RT dose effect in locally advanced NSCLC treated with chemoradiation

In locally advanced NSCLC, there are two important aspects to consider: (I) does local regional tumor control impact survival in patients with locally advanced disease, with high risk of distant disease spread? (II) with extensive tumor involvement in the chest which hosts critical structures, would high dose radiation cause significant toxicity adversely impacting patients? Ultimately, it is important to address whether high dose radiation improves overall survival and quality of life.

Local-regional tumor control and overall survival in locally advanced NSCLC

Local tumor progression is common, and remains a major problem after radiation-based non-surgical treatment in locally advanced NSCLC, despite of advances in radiation technology. Using modern techniques, current radiation therapy applying a uniform dose prescription of 60 Gy or slightly higher generates local control rates of less than 50% and a 5-year overall survival rate of about 10-15% (8,21,22). After RT with or without neoadjuvant chemotherapy, Kong et al. in a University of Michigan trial reported ultimate local failure in 70% of patients (8). After neoadjuvant chemoradiotherapy in CALGB 9431 (23), 90% of patients ultimately failed locally, with 45% having local failure alone. After neoadjuvant and concurrent chemotherapy with radiation doses of 60-74 Gy, Socinski et al. (24) reported that 46% of patients initially had local failure. Evaluation by bronchoscopy and biopsy one year after treatment completion revealed pathologic local control rates of only 15-17% after 65 Gy of radiation with neoadjuvant therapy (25). After chemoradiation with RT doses of 60 Gy in 2 Gy daily fractions or 69.6 Gy in 1.2 Gy twice daily fractions, a secondary analysis of 11 RTOG trials (9/11 had concurrent chemoradiation) with 1,356 patients reported 2- and 5-year survival rates of 38% and 15%, with 2- and 5-year local-regional failure (LRF) rates of 46% and 52%, respectively (26).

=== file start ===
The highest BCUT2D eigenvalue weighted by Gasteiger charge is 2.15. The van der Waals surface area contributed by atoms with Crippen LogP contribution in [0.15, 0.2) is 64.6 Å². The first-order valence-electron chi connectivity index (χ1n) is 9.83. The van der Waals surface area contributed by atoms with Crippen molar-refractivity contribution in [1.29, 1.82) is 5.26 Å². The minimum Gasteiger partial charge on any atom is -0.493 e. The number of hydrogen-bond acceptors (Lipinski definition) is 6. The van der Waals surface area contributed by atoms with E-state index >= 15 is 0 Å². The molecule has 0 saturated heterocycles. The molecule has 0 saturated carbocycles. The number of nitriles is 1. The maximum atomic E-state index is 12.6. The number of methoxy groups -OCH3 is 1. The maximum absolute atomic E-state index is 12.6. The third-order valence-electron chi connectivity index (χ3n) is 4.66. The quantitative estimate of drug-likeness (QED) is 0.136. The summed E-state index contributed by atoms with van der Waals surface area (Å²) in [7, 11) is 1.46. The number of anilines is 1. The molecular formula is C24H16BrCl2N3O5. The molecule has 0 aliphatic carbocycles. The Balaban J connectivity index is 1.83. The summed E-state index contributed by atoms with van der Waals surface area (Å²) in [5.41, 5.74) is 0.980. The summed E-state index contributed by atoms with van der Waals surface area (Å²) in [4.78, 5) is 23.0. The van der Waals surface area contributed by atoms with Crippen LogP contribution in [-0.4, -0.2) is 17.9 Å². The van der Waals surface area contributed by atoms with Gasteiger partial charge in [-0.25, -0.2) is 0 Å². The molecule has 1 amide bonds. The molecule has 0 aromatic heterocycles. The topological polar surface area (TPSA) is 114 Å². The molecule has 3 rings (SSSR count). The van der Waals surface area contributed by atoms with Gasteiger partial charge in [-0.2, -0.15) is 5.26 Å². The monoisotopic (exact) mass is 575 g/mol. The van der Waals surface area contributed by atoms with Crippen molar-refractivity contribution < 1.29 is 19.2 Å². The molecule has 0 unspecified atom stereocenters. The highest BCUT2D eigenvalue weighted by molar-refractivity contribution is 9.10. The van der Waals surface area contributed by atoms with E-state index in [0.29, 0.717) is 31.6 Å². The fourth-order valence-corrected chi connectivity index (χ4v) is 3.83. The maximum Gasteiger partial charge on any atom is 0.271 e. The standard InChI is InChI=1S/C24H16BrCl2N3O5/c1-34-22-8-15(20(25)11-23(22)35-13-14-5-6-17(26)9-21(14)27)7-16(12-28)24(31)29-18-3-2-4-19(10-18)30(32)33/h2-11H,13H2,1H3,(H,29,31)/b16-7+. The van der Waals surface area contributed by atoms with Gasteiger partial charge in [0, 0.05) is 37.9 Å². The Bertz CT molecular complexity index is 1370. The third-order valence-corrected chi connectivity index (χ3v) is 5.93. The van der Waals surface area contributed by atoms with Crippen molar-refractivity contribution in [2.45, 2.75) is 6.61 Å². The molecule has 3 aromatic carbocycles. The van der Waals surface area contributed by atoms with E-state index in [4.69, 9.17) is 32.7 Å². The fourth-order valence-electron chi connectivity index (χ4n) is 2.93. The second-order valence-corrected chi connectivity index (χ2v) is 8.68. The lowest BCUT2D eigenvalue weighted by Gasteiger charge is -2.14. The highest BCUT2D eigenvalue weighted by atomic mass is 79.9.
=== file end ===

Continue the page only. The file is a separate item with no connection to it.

Local-regional disease not only leads to death due to local effects within the chest, but also can serve as a source for metastatic dissemination. In patients with locally advanced disease, Arriagada (27) concluded that the main cause of failure is the absence of local control, and local progression or relapse correlated with poorer survival. In RTOG 73-01 (9), the death rate in patients with intra-thoracic failure was similar to that of patients with distant metastases, and increased survival was observed in patients with complete tumor response (28). In the CHART trial, local control rates of 20% and 29% were associated with median survivals of 9.9 and 27.9 months, respectively (29). In an EORTC trial, Schaake-Koning et al. (30) demonstrated a similar correlation between LRC and survival. Reviewing mature results of ten randomized phase III trials with inclusion of concurrent chemoradiation, Auperin et al. (31) reported local or local regional control along with overall survival; there seemed significant correlation between LRC and survival rates (Figure 3) (32-37).